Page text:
Marlboro College is sad to report the death of Paul Nelsen, theater professor emeritus, on August 19, 2019, just months after a sudden cancer diagnosis.
“I talked with Paul just three weeks ago and he took the time to speak with me about the college,” said Richard Glejzer, provost and dean of faculty. “He made a point of wishing all of us at Marlboro well on our path forward. I know that Paul will be greatly missed by his students and the entire Marlboro community.”
Paul came to Marlboro in 1978 after working at Windham College in Putney, Vermont, where he helped establish an innovative and ambitious theater program. He retired in 2013 after 35 years on, and off, the Marlboro stage.
Immediately upon starting at Marlboro, Paul launched into theatrical experimentation with great energy. During his first semester, Paul and his students altered Whittemore Theater, rebuilding the stage and removing the balcony in order to expand the playing space. That same semester, Paul directed three plays: Ibsen’s Hedda Gabler, Michael Cristofer’s The Shadow Box, and a version of Spoon River Anthology.
“I was young, ambitious, and maybe a little foolish,” said Paul, on the eve of his retirement six years ago. “But I continued with that level of intensity for many years, trying to do everything myself. There was no tech director, no work-study crews. All design, construction, and production work was accomplished by me and some dedicated students.”
In 1979, Paul led a student trip to London, the world’s mecca for theater. The program proved so successful that he repeated it a couple of years later, and subsequently expanded participation to include Marlboro College trustees, other faculty, and friends of the college from the local community. Paul’s theater trips to London continued on a regular basis for many years, sometimes three times a year and hosting people from across the country.
“Paul was an excellent leader on our trip to Britain—heavenly days of castles, cathedrals, contemporary theater, and Shakespeare out the wazoo,” commented Gina DeAngelis ’94. “He didn’t just teach acting or directing, he taught us theater folks how to use our talent and develop our skills to reflect, for an audience, life itself.”
In 1983, inspired by his London experiences, Paul invited a former member of the Royal Shakespeare Company, Ted Valentine, to play the lead role in King Lear, a huge production that took place in Person’s Auditorium. The following year Paul worked on Sophocles’ Antigone and a Harold Pinter play, The Birthday Party. Paul was self-reportedly obsessed with achieving something that was exceptional, beyond standard intercollegiate quality.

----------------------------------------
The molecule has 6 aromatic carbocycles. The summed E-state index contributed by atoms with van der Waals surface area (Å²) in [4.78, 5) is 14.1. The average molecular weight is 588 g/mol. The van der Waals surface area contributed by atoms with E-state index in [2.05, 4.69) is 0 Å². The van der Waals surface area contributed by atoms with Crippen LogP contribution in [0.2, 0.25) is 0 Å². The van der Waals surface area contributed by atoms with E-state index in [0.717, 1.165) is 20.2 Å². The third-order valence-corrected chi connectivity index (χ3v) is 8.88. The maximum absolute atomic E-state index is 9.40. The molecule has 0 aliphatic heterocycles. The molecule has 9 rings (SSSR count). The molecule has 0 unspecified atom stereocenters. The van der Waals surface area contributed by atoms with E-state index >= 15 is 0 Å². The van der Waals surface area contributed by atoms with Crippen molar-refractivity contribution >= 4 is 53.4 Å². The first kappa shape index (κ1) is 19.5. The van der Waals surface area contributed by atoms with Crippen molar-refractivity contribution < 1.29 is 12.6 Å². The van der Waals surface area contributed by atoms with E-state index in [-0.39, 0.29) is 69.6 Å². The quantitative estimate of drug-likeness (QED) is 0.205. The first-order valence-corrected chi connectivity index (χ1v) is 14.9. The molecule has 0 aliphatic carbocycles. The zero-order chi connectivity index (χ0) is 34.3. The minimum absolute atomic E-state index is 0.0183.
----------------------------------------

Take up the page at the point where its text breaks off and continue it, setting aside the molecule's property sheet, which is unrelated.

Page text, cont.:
Over the next decade, Paul continued to support student productions but decreased the frequency of his own. In 1996, he directed his final play, Shakespeare’s Twelfth Night, and began to focus his teaching on dramatic literature as well as on exploring the history and practices of theater and film from diverse angles, often in collaboration with other faculty.
Also known for his scholarship, Paul was one of a dozen National Endowment for the Humanities Fellows who convened at the Folger Shakespeare Institute in Washington, D.C., to explore practices of teaching Shakespeare through performance. His research and publications in academic journals on Early Modern English playhouses resulted in an invitation to serve on the Academic Advisory Board for the reconstruction of Shakespeare’s Globe Theatre in London.
“One of the reasons I chose Marlboro College was so that I would have professors who really cared about, and interacted with, their students,” said Jesse Nesser ’13. “Paul Nelsen turned out to be exactly the kind of teacher I had hoped for. His curiosity, passion, insight, and dedication extended beyond his department and his classroom.”
A memorial celebration for Paul will be held on September 28, 1pm, at The West Village Meeting House in West Brattleboro, Vermont.